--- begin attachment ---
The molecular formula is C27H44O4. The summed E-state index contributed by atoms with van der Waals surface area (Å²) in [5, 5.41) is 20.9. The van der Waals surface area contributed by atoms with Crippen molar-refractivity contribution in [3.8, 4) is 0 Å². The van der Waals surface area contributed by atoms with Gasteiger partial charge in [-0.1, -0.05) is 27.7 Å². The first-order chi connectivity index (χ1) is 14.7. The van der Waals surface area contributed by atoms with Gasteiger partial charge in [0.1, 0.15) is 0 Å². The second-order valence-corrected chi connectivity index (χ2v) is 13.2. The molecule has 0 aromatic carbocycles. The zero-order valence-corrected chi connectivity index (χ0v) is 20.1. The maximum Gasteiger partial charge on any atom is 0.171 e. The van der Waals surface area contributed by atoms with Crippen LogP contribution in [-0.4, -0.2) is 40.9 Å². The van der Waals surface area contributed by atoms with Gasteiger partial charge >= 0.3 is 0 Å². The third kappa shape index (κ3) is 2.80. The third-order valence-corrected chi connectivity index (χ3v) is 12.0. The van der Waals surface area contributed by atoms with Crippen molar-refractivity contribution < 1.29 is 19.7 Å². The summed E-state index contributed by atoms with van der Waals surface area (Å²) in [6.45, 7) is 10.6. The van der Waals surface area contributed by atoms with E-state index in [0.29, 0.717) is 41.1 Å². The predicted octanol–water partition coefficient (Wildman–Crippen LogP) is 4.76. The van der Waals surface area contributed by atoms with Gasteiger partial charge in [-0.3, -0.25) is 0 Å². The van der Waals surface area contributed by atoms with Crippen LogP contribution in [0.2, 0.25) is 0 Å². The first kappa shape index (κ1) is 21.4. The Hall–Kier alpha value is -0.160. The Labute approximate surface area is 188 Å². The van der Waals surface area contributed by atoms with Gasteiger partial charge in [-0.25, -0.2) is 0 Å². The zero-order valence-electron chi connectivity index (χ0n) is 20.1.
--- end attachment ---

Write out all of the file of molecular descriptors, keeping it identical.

The molecular formula is C27H44O4. The summed E-state index contributed by atoms with van der Waals surface area (Å²) in [5, 5.41) is 20.9. The van der Waals surface area contributed by atoms with Crippen molar-refractivity contribution in [3.8, 4) is 0 Å². The van der Waals surface area contributed by atoms with Gasteiger partial charge in [-0.1, -0.05) is 27.7 Å². The first-order chi connectivity index (χ1) is 14.7. The van der Waals surface area contributed by atoms with Gasteiger partial charge in [0.1, 0.15) is 0 Å². The second-order valence-corrected chi connectivity index (χ2v) is 13.2. The molecule has 0 aromatic carbocycles. The zero-order valence-corrected chi connectivity index (χ0v) is 20.1. The maximum Gasteiger partial charge on any atom is 0.171 e. The van der Waals surface area contributed by atoms with Crippen LogP contribution in [-0.4, -0.2) is 40.9 Å². The van der Waals surface area contributed by atoms with Gasteiger partial charge >= 0.3 is 0 Å². The third kappa shape index (κ3) is 2.80. The third-order valence-corrected chi connectivity index (χ3v) is 12.0. The van der Waals surface area contributed by atoms with Crippen molar-refractivity contribution < 1.29 is 19.7 Å². The summed E-state index contributed by atoms with van der Waals surface area (Å²) in [6.45, 7) is 10.6. The van der Waals surface area contributed by atoms with E-state index in [0.29, 0.717) is 41.1 Å². The predicted octanol–water partition coefficient (Wildman–Crippen LogP) is 4.76. The van der Waals surface area contributed by atoms with Gasteiger partial charge in [-0.3, -0.25) is 0 Å². The van der Waals surface area contributed by atoms with Crippen LogP contribution in [0.2, 0.25) is 0 Å². The first kappa shape index (κ1) is 21.4. The Hall–Kier alpha value is -0.160. The Labute approximate surface area is 188 Å². The van der Waals surface area contributed by atoms with Gasteiger partial charge in [-0.25, -0.2) is 0 Å². The zero-order valence-electron chi connectivity index (χ0n) is 20.1.